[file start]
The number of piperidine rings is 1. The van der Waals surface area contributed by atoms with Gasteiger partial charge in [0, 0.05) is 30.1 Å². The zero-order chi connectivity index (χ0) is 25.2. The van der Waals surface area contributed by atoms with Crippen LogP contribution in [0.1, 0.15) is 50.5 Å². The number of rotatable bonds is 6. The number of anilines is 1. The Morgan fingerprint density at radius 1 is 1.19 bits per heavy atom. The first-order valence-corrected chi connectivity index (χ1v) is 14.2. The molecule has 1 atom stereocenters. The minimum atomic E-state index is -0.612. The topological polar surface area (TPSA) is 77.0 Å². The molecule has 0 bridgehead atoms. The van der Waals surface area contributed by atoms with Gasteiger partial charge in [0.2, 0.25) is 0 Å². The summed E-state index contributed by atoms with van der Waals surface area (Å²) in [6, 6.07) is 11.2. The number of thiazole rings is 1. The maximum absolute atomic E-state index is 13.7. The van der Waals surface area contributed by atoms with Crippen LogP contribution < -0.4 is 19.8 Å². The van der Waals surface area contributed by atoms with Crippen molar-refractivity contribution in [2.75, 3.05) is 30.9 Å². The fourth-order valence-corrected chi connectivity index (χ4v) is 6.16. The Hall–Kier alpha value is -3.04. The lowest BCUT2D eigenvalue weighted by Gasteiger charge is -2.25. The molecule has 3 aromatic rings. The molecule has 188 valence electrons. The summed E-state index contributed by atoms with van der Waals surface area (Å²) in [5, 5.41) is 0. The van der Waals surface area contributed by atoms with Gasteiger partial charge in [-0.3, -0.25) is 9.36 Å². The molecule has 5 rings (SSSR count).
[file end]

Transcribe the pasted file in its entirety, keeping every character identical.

The number of piperidine rings is 1. The van der Waals surface area contributed by atoms with Gasteiger partial charge in [0, 0.05) is 30.1 Å². The zero-order chi connectivity index (χ0) is 25.2. The van der Waals surface area contributed by atoms with Crippen LogP contribution in [0.1, 0.15) is 50.5 Å². The number of rotatable bonds is 6. The number of anilines is 1. The Morgan fingerprint density at radius 1 is 1.19 bits per heavy atom. The first-order valence-corrected chi connectivity index (χ1v) is 14.2. The molecule has 1 atom stereocenters. The minimum atomic E-state index is -0.612. The topological polar surface area (TPSA) is 77.0 Å². The molecule has 0 bridgehead atoms. The van der Waals surface area contributed by atoms with Gasteiger partial charge in [0.2, 0.25) is 0 Å². The summed E-state index contributed by atoms with van der Waals surface area (Å²) in [6, 6.07) is 11.2. The number of thiazole rings is 1. The maximum absolute atomic E-state index is 13.7. The van der Waals surface area contributed by atoms with Crippen LogP contribution < -0.4 is 19.8 Å². The van der Waals surface area contributed by atoms with Crippen molar-refractivity contribution in [2.75, 3.05) is 30.9 Å². The fourth-order valence-corrected chi connectivity index (χ4v) is 6.16. The Hall–Kier alpha value is -3.04. The lowest BCUT2D eigenvalue weighted by Gasteiger charge is -2.25. The molecule has 3 aromatic rings. The molecule has 188 valence electrons. The summed E-state index contributed by atoms with van der Waals surface area (Å²) in [5, 5.41) is 0. The van der Waals surface area contributed by atoms with Gasteiger partial charge in [-0.3, -0.25) is 9.36 Å². The molecule has 5 rings (SSSR count).